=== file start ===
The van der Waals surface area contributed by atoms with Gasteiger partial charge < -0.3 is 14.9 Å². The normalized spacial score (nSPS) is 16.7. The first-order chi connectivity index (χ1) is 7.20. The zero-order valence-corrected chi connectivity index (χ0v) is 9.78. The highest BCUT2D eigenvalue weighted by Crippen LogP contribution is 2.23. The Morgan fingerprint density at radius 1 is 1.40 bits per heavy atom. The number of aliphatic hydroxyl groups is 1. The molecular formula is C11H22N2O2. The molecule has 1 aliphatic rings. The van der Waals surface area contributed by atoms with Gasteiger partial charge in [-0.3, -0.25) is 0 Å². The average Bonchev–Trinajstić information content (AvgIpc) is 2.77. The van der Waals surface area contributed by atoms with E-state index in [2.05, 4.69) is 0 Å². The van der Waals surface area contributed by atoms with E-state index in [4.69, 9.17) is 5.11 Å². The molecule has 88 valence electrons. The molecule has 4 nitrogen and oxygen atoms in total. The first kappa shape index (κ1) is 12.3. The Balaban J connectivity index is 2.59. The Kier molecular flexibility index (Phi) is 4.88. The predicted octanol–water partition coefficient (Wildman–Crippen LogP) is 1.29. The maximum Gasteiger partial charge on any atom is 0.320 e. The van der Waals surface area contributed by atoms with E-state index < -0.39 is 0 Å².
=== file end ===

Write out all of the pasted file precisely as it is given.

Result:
The van der Waals surface area contributed by atoms with Gasteiger partial charge < -0.3 is 14.9 Å². The normalized spacial score (nSPS) is 16.7. The first-order chi connectivity index (χ1) is 7.20. The zero-order valence-corrected chi connectivity index (χ0v) is 9.78. The highest BCUT2D eigenvalue weighted by Crippen LogP contribution is 2.23. The Morgan fingerprint density at radius 1 is 1.40 bits per heavy atom. The number of aliphatic hydroxyl groups is 1. The molecular formula is C11H22N2O2. The molecule has 1 aliphatic rings. The van der Waals surface area contributed by atoms with Gasteiger partial charge in [-0.3, -0.25) is 0 Å². The average Bonchev–Trinajstić information content (AvgIpc) is 2.77. The van der Waals surface area contributed by atoms with E-state index in [2.05, 4.69) is 0 Å². The van der Waals surface area contributed by atoms with E-state index in [4.69, 9.17) is 5.11 Å². The molecule has 88 valence electrons. The molecule has 4 nitrogen and oxygen atoms in total. The first kappa shape index (κ1) is 12.3. The Balaban J connectivity index is 2.59. The Kier molecular flexibility index (Phi) is 4.88. The predicted octanol–water partition coefficient (Wildman–Crippen LogP) is 1.29. The maximum Gasteiger partial charge on any atom is 0.320 e. The van der Waals surface area contributed by atoms with E-state index < -0.39 is 0 Å².